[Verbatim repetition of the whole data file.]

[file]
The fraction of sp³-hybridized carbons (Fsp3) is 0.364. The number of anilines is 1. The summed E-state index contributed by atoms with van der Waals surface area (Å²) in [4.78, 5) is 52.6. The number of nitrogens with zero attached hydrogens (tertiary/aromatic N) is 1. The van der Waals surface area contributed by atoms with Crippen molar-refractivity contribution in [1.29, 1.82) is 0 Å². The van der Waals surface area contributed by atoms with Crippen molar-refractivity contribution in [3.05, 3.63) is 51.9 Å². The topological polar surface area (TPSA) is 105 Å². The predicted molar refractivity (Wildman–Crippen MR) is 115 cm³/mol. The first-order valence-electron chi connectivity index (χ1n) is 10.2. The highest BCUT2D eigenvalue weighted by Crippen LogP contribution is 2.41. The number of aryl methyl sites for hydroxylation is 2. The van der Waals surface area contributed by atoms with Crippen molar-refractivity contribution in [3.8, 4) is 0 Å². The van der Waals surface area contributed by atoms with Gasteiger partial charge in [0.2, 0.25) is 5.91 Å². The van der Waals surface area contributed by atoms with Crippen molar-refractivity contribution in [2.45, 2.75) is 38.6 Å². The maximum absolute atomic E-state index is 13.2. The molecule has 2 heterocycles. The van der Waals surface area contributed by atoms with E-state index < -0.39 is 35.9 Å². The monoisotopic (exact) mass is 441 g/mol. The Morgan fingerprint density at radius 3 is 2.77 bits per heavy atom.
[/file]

The fraction of sp³-hybridized carbons (Fsp3) is 0.364. The number of anilines is 1. The summed E-state index contributed by atoms with van der Waals surface area (Å²) in [4.78, 5) is 52.6. The number of nitrogens with zero attached hydrogens (tertiary/aromatic N) is 1. The van der Waals surface area contributed by atoms with Crippen molar-refractivity contribution in [1.29, 1.82) is 0 Å². The van der Waals surface area contributed by atoms with Crippen molar-refractivity contribution in [3.05, 3.63) is 51.9 Å². The topological polar surface area (TPSA) is 105 Å². The predicted molar refractivity (Wildman–Crippen MR) is 115 cm³/mol. The first-order valence-electron chi connectivity index (χ1n) is 10.2. The highest BCUT2D eigenvalue weighted by Crippen LogP contribution is 2.41. The number of aryl methyl sites for hydroxylation is 2. The van der Waals surface area contributed by atoms with Crippen molar-refractivity contribution in [3.8, 4) is 0 Å². The van der Waals surface area contributed by atoms with Gasteiger partial charge in [0.2, 0.25) is 5.91 Å². The van der Waals surface area contributed by atoms with Crippen molar-refractivity contribution in [2.45, 2.75) is 38.6 Å². The maximum absolute atomic E-state index is 13.2. The molecule has 2 heterocycles. The van der Waals surface area contributed by atoms with E-state index < -0.39 is 35.9 Å². The monoisotopic (exact) mass is 441 g/mol. The Morgan fingerprint density at radius 3 is 2.77 bits per heavy atom.